(zeenews) - For long, researchers thought that the faint cosmic glows seen by the Spitzer Space Telescope were the remnant radiation from first stars or black holes born in our universe.
But now, according to a new study, they might actually be clusters of the first objects to emerge from the Big Bang, reports Trend.
Astronomers have teased apart overlapping signals from that cosmic infrared background, and building upon an earlier study, showed that uneven patches of energy may actually be clusters of the first objects to emerge from the Big Bang.
According to them, the objects are either extremely bright stars; 1,000 times more massive than our sun, or quasars, large black holes that consume enormous amounts of gas and debris and re-emit the materials in almost unparalleled bursts of energy.
If the patches are star clusters, they may be the first galaxies, smaller than most known galaxies yet containing a mass on the scale of one million suns, says Alexander Kashlinsky of NASA`s Goddard Space Flight Center in Greenbelt, and lead author of the study.
"Observing the cosmic infrared background is like watching distant fireworks from within a brightly lit city. It`s as if we have turned off the city lights one by one to see the bursts more clearly. While we can`t resolve each spark in the fireworks, we can see the large scale structures and their glow," he adds.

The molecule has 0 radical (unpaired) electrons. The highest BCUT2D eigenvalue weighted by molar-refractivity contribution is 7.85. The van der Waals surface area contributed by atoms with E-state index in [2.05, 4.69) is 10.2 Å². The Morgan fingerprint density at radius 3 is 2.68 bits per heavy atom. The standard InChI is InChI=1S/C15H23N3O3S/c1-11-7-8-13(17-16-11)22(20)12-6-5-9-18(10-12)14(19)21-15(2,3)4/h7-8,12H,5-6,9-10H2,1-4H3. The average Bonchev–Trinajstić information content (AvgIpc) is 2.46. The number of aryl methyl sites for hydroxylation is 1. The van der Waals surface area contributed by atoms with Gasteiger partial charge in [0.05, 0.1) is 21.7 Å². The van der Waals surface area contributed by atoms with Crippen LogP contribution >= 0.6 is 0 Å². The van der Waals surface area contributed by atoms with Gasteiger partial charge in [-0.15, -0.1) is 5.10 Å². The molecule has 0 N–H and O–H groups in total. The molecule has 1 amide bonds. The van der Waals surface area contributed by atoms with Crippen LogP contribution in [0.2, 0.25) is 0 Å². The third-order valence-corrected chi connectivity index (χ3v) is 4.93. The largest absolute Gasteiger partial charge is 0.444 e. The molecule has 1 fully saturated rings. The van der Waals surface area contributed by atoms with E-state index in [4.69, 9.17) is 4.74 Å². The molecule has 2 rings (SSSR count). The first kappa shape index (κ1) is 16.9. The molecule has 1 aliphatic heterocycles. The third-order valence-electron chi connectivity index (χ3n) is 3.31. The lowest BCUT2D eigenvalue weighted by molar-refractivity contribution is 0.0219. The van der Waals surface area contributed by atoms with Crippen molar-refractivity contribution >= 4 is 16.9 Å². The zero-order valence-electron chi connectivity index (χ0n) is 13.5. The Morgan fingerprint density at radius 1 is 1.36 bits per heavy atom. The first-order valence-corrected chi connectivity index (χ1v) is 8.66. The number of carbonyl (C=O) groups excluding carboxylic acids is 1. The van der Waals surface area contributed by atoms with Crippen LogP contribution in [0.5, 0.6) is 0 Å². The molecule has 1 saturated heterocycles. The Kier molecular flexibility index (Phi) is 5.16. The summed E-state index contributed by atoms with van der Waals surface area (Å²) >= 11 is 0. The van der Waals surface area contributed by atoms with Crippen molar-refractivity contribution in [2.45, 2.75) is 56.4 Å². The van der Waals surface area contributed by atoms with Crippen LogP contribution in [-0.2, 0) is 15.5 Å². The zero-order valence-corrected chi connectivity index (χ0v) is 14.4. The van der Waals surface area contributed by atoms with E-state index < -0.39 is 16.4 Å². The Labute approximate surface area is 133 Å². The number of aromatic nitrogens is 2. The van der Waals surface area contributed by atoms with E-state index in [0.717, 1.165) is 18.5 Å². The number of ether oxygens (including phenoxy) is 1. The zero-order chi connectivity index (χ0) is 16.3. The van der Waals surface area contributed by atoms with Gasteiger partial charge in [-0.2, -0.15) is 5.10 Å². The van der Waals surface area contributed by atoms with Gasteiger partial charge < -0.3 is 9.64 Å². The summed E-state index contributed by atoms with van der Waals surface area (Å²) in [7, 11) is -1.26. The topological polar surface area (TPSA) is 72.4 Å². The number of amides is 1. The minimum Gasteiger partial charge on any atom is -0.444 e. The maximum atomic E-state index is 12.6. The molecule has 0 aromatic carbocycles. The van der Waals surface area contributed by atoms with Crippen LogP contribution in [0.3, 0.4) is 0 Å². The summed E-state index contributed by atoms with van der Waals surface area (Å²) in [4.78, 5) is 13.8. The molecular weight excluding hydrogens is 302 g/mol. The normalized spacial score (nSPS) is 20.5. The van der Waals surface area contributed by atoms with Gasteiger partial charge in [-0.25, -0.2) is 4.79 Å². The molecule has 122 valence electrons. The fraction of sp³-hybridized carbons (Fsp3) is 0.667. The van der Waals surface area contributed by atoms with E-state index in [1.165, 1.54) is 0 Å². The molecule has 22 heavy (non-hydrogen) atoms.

For their study, researchers poured over archival data from the calibration of the NASA Spitzer Telescope and conducted several stages of cleaning to remove signals from more recent galaxies and other objects to get to the underlying signals.
They added observations of four regions of the night sky, two from each hemisphere, with exposure times of up to 25-26 hours per pixel, to the data collected by the telescope during a calibration last year.
"Once we remove pixels in the Spitzer images corresponding to the locations of these galaxies, the background infrared light level mostly disappears. We think, therefore, the infrared light seen in Spitzer images is mostly due to the faint infrared glow from these dwarf galaxies," added Asantha Cooray, a cosmologist at the University of California in Irvine.